By Lydia Glavey
(Left: Josie Bennett/Right: Gabi Centro)
The RAG Fashion Show is undeniably the most visually aesthetic event of the year in the Leeds Calendar – what more could one ask for besides innovative, sustainable fashion with a charitable cause? In addition to the show consistently raising spectacular profits, (over £1 million since 2012 for numerous charities), LRFS celebrates diversity and individuality in every shape, size, race, or gender. The viewing of the show will obviously be different this year due to the dreaded C word, but I have no doubt in my mind that it will be any less incredible, or include any less glitter, glam, and raw talent.
I caught up with the directors of LRFS 2020, Gabi Centro and Josie Bennett, to discuss all things behind the scenes of this years’ show.
Tell me about yourselves; where are you from, what do you study? Do you have any career goals in mind?
Gabi - I’m from just outside of London and I study art and design – I’d love to go into producing or artistic direction. I also have a huge love of food, so maybe working in the restaurant industry.
Josie – I'm from Devon and I study Liberal Arts but major in Politics. I’m mostly interested in humanitarian work as a career; maybe working within human rights internationally.
Being a director is such a broad job but requires so much detail, and people don’t always quite understand how much work it requires - could you tell me the type of work you have to do as a director?
Gabi – We give our creative vision for the show, and our main job is to carry this through to the end. This years’ show is going to look a bit different, but we still have to follow through with our vision and ensure the committee knows what they’re doing, and how they’re going to do it.
Josie - We also hired the committee members which consists of just over 40 university students, and delegated roles to each team and we oversee everybody. We hold weekly meetings to ensure everybody is getting on with their tasks, alongside having individual meetings with heads of committee teams.
What is your overall vision for the show; are there any hints you can give without revealing the theme?
Gabi – When we started planning the show, COVID was still the biggest theme in the world. We didn’t want to base the show entirely around it, but instead, how the pandemic has bought out some benefits in society, such as hope, unity, peace, kindness.
Josie – The show is constantly up in the air and changing due to the uncertainty of COVID. We’re constantly having to adapt and try new ways of how we can put on the best show we can whilst still under regulations. The theme reveal is in March though!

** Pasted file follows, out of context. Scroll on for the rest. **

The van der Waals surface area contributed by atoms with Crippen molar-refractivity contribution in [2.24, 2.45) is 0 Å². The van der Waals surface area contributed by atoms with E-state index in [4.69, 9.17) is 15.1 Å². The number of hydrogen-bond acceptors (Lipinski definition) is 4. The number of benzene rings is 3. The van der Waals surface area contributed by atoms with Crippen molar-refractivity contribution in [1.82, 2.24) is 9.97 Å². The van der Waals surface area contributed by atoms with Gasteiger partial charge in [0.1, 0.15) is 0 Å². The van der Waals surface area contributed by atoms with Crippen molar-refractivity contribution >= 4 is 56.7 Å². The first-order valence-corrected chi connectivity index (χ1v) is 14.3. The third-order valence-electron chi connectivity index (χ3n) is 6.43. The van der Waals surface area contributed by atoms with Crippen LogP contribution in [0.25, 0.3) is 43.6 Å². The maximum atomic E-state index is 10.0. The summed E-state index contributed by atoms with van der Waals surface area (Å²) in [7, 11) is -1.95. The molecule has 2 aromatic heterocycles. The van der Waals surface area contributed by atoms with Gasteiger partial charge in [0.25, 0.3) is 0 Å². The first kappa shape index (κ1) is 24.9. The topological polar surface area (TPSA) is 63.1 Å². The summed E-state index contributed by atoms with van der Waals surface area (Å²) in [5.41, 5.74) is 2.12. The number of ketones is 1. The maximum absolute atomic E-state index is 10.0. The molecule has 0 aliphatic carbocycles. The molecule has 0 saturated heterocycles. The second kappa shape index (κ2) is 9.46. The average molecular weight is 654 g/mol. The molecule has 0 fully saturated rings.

What are the biggest limits and problems you’ve encountered whilst planning the show?
Gabi – The show was originally going to be held in February as it always is, so we were planning for it to happen then as we thought things would resume as normal by then. We’ve had to push the show back until May unfortunately, because of the constant changing and having to look at various options of how we can run the show within the restrictions.
Josie - It’s been so challenging at times because we’re both so uncertain, so it can be hard to portray this and keep the team motivated when nothing is definite and there aren’t specific tasks like there usually would be, but the team have always remained keen and pulled their weight. We’ve also had to do virtual fundraisers, which opposes other years having launch parties and other events so it’s harder, but we’ve still been successful. We’ve had online talks from YouTubers and events, so it’s been different but still fun.
The chosen charities this year are Labour Behind the Label and Carers Leeds. Could you tell me why these charities in particular were chosen?
Gabi – With Labour Behind the Label, we’re putting on a fashion show, so we wanted a charity that related to the cause. The charity works extremely well to investigate ethical problems within the industry, such as sweatshops and fast fashion, so we wanted to implement sustainability into the message of our show. Labour Behind the Labels’ work shows the humanitarian side of the fashion industry, as well as environmentalism, which are important factors when putting on a fashion show.
Josie – We also wanted to support a local charity, so we found Carers Leeds, which we thought was really relevant due to COVID. There are so many carers that are not being paid in these times, and therefore Carers Leeds helps to support these people, and we felt they could really benefit at the moment.
Is there anything else you’d like to add about the fashion show?
Gabi – Despite everything being so different, we’ve both had an amazing experience so far directing the show. Our committee has been so helpful and patient, even though things have been difficult. We still want to get as much out of the show as we can, so to keep updated please follow our social media pages as more will be explained over there.
Josie – To anybody interested in taking part in LRFS next year, go for it – it has been such a great experience and we’ve really developed as people. It’s an experience I think anybody would enjoy if they’re passionate about raising money for charity and fashion.
Facebook: Leeds RAG Fashion Show